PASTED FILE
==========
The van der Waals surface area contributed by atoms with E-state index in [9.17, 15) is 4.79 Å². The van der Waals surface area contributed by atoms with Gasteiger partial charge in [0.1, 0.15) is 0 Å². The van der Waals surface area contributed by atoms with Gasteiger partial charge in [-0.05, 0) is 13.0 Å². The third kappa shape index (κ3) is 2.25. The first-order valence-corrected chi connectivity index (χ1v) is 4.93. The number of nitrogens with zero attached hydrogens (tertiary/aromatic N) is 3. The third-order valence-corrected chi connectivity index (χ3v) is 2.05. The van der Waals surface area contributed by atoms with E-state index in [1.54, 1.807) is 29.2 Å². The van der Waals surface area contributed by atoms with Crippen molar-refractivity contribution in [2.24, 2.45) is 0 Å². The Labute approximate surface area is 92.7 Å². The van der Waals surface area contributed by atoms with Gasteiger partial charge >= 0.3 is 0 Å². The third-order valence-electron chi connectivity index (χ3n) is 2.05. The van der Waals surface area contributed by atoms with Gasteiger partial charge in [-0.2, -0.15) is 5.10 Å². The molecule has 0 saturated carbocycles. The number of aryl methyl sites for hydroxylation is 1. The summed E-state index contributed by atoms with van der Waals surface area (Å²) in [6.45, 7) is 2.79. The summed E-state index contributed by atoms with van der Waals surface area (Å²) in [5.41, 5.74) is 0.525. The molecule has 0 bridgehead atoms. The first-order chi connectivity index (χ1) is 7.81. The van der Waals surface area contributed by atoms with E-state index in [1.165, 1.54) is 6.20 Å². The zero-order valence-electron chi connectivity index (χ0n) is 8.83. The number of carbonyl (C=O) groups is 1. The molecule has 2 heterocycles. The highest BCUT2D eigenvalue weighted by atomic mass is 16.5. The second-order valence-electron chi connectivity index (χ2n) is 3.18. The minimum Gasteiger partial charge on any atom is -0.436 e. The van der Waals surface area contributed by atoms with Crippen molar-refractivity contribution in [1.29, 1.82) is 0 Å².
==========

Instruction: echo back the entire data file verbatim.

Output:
The van der Waals surface area contributed by atoms with E-state index in [9.17, 15) is 4.79 Å². The van der Waals surface area contributed by atoms with Gasteiger partial charge in [0.1, 0.15) is 0 Å². The van der Waals surface area contributed by atoms with Gasteiger partial charge in [-0.05, 0) is 13.0 Å². The third kappa shape index (κ3) is 2.25. The first-order valence-corrected chi connectivity index (χ1v) is 4.93. The number of nitrogens with zero attached hydrogens (tertiary/aromatic N) is 3. The third-order valence-corrected chi connectivity index (χ3v) is 2.05. The van der Waals surface area contributed by atoms with E-state index in [1.54, 1.807) is 29.2 Å². The van der Waals surface area contributed by atoms with Crippen molar-refractivity contribution in [2.24, 2.45) is 0 Å². The Labute approximate surface area is 92.7 Å². The van der Waals surface area contributed by atoms with Gasteiger partial charge >= 0.3 is 0 Å². The third-order valence-electron chi connectivity index (χ3n) is 2.05. The van der Waals surface area contributed by atoms with Gasteiger partial charge in [-0.2, -0.15) is 5.10 Å². The molecule has 0 saturated carbocycles. The number of aryl methyl sites for hydroxylation is 1. The summed E-state index contributed by atoms with van der Waals surface area (Å²) in [6.45, 7) is 2.79. The summed E-state index contributed by atoms with van der Waals surface area (Å²) in [5.41, 5.74) is 0.525. The molecule has 0 bridgehead atoms. The first-order chi connectivity index (χ1) is 7.81. The van der Waals surface area contributed by atoms with E-state index in [1.165, 1.54) is 6.20 Å². The zero-order valence-electron chi connectivity index (χ0n) is 8.83. The number of carbonyl (C=O) groups is 1. The molecule has 2 heterocycles. The highest BCUT2D eigenvalue weighted by atomic mass is 16.5. The second-order valence-electron chi connectivity index (χ2n) is 3.18. The minimum Gasteiger partial charge on any atom is -0.436 e. The van der Waals surface area contributed by atoms with Crippen molar-refractivity contribution in [1.29, 1.82) is 0 Å².